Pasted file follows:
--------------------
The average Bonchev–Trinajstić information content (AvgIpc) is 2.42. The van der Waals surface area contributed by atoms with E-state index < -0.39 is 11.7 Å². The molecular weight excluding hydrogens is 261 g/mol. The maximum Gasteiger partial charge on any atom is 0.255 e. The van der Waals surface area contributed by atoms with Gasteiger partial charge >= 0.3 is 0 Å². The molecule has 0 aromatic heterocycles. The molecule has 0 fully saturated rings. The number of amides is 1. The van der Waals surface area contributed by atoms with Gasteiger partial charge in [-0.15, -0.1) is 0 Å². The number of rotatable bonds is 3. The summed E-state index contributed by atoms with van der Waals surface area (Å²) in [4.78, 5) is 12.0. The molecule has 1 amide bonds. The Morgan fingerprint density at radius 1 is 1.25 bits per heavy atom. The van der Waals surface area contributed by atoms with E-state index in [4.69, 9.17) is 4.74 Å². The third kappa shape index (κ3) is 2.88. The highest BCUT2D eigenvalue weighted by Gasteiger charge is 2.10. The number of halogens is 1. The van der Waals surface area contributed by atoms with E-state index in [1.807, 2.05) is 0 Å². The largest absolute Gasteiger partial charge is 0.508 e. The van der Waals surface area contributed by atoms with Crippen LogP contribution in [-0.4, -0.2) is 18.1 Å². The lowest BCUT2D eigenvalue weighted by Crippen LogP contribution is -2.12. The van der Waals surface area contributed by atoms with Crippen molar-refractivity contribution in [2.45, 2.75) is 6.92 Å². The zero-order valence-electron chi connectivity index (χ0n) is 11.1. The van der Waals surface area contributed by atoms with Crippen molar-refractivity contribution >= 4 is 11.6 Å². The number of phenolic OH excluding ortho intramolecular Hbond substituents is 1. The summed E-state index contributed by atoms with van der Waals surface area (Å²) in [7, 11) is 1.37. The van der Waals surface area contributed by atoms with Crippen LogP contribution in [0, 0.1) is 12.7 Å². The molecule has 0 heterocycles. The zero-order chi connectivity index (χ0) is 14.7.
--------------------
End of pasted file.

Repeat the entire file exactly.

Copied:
The average Bonchev–Trinajstić information content (AvgIpc) is 2.42. The van der Waals surface area contributed by atoms with E-state index < -0.39 is 11.7 Å². The molecular weight excluding hydrogens is 261 g/mol. The maximum Gasteiger partial charge on any atom is 0.255 e. The van der Waals surface area contributed by atoms with Gasteiger partial charge >= 0.3 is 0 Å². The molecule has 0 aromatic heterocycles. The molecule has 0 fully saturated rings. The number of amides is 1. The van der Waals surface area contributed by atoms with Gasteiger partial charge in [-0.15, -0.1) is 0 Å². The number of rotatable bonds is 3. The summed E-state index contributed by atoms with van der Waals surface area (Å²) in [4.78, 5) is 12.0. The molecule has 1 amide bonds. The Morgan fingerprint density at radius 1 is 1.25 bits per heavy atom. The van der Waals surface area contributed by atoms with E-state index in [4.69, 9.17) is 4.74 Å². The third kappa shape index (κ3) is 2.88. The highest BCUT2D eigenvalue weighted by Gasteiger charge is 2.10. The number of halogens is 1. The van der Waals surface area contributed by atoms with E-state index in [1.807, 2.05) is 0 Å². The largest absolute Gasteiger partial charge is 0.508 e. The van der Waals surface area contributed by atoms with Crippen LogP contribution in [-0.4, -0.2) is 18.1 Å². The lowest BCUT2D eigenvalue weighted by Crippen LogP contribution is -2.12. The van der Waals surface area contributed by atoms with Crippen molar-refractivity contribution in [2.45, 2.75) is 6.92 Å². The zero-order valence-electron chi connectivity index (χ0n) is 11.1. The van der Waals surface area contributed by atoms with Crippen molar-refractivity contribution >= 4 is 11.6 Å². The number of phenolic OH excluding ortho intramolecular Hbond substituents is 1. The summed E-state index contributed by atoms with van der Waals surface area (Å²) in [7, 11) is 1.37. The van der Waals surface area contributed by atoms with Crippen LogP contribution in [0, 0.1) is 12.7 Å². The molecule has 0 heterocycles. The zero-order chi connectivity index (χ0) is 14.7.